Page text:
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Tori Amos – “Gold Dust” Review

Reworking old songs isn’t something new for Tori Amos, after the remastering of Tales of a Librarian and to a further extend the boxset A Piano. This time she’s taken a collection of tracks and given them the fully orchestrated treatment.

The track selection covers the majority of Tori’s career and whilst sometimes the tracks really aren’t too different from the originals, they do all feel like they’ve been given a fresh lick of paint. “Flavor” is the track that has been absolutely re imagined from a spacious slow electro pop track into a sombre reflective symphony. It really suits the song and gives it a completely different light. It’s the fact that the rest of the album isn’t nearly as daring with its choices and compositions that is the shame really. “Yes, Anastasia” is cut in half, as it usually is when played live. This cuts right to the chase where the strings pound in with the original and so it almost feels like a new song. “Jackie’s Strength” feels more regal without any of the guitars and chugging strings – this version is more pretty. “Cloud On My Tongue” feels much stronger and foreboding with a deeper orchestration – it feels like a real improvement. “Precious Things” meanwhile is a very welcome chameleon effort with strings replacing the guitars increasing the drama to fever pitch even when sung in a lower octave. “Gold Dust” loses none of its potency either but its inclusion, while beautiful, confuses me as I was under the impression it was originally orchestrated!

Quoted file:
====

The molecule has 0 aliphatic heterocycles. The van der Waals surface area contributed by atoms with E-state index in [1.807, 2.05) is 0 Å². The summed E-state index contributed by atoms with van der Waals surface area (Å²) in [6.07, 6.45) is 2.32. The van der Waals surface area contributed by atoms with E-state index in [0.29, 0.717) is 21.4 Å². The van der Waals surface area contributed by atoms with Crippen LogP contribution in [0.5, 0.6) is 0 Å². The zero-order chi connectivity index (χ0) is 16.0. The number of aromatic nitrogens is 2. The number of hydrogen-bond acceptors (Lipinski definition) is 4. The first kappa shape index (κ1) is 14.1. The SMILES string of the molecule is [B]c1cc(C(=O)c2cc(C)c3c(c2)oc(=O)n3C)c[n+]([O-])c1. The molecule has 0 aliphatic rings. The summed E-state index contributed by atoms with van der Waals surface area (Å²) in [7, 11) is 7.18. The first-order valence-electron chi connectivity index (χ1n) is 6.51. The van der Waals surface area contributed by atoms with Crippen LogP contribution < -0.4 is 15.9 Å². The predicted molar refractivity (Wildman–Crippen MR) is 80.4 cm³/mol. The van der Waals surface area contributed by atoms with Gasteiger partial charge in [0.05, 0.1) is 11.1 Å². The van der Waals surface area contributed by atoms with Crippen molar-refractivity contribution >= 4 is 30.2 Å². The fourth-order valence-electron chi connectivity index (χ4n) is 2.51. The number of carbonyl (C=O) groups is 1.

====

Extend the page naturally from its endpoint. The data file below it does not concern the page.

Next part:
“Star of Wonder” is a wonderful inclusion with its twisting string arrangement and general bouncing and Middle Eastern vibe. “Winter” again is still as heartfelt, as is “Flying Dutchman” which finally gets its time to shine on a full release. “Programmable Soda” is cute, as is “Snow Cherries From France” which is improved purely by giving it a little extra space to breathe. “Marianne” is powerfully arranged and is a wonderful alternative version, whilst “Silent All These Years” is a little more melancholy than before. The closer on the deluxe edition is “Girl Disappearing” which too has more of an emotive and explosive ending.

I think Gold Dust will be a great addition for fans and for any new fans that came onboard via “Night of Hunters” and are after a classical side to Tori. I hope the CD does well as I’ve a feeling an album of some really daring choices would make for a much more interesting and unique CD but “Gold Dust” as is, is a great reminder that she has been a powerhouse for 20 years and none of that magic is lost.

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